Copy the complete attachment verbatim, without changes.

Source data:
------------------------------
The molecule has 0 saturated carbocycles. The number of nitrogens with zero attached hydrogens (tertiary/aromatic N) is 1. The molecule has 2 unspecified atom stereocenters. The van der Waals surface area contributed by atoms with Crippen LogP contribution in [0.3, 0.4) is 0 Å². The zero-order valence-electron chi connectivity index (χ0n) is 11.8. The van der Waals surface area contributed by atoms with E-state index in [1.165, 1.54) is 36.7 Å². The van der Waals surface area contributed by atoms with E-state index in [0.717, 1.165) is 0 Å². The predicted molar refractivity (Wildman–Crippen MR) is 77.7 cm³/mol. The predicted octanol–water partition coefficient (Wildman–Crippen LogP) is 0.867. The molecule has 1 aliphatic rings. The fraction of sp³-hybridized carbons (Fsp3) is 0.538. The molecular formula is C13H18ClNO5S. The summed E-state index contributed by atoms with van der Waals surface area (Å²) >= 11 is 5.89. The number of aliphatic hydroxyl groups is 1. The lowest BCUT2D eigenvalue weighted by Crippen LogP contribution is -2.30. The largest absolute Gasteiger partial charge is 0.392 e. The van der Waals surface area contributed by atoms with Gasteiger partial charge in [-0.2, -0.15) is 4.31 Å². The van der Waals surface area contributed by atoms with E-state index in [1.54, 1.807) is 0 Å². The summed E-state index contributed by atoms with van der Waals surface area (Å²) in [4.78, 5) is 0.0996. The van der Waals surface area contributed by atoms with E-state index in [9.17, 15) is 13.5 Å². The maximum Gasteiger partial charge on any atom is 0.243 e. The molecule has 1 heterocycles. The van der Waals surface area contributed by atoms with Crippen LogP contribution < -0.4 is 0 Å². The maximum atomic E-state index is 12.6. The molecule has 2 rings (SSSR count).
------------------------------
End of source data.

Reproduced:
The molecule has 0 saturated carbocycles. The number of nitrogens with zero attached hydrogens (tertiary/aromatic N) is 1. The molecule has 2 unspecified atom stereocenters. The van der Waals surface area contributed by atoms with Crippen LogP contribution in [0.3, 0.4) is 0 Å². The zero-order valence-electron chi connectivity index (χ0n) is 11.8. The van der Waals surface area contributed by atoms with E-state index in [1.165, 1.54) is 36.7 Å². The van der Waals surface area contributed by atoms with E-state index in [0.717, 1.165) is 0 Å². The predicted molar refractivity (Wildman–Crippen MR) is 77.7 cm³/mol. The predicted octanol–water partition coefficient (Wildman–Crippen LogP) is 0.867. The molecule has 1 aliphatic rings. The fraction of sp³-hybridized carbons (Fsp3) is 0.538. The molecular formula is C13H18ClNO5S. The summed E-state index contributed by atoms with van der Waals surface area (Å²) >= 11 is 5.89. The number of aliphatic hydroxyl groups is 1. The lowest BCUT2D eigenvalue weighted by Crippen LogP contribution is -2.30. The largest absolute Gasteiger partial charge is 0.392 e. The van der Waals surface area contributed by atoms with Gasteiger partial charge in [-0.2, -0.15) is 4.31 Å². The van der Waals surface area contributed by atoms with E-state index in [1.54, 1.807) is 0 Å². The summed E-state index contributed by atoms with van der Waals surface area (Å²) in [4.78, 5) is 0.0996. The van der Waals surface area contributed by atoms with E-state index in [9.17, 15) is 13.5 Å². The maximum Gasteiger partial charge on any atom is 0.243 e. The molecule has 1 heterocycles. The van der Waals surface area contributed by atoms with Crippen LogP contribution < -0.4 is 0 Å². The maximum atomic E-state index is 12.6. The molecule has 2 rings (SSSR count).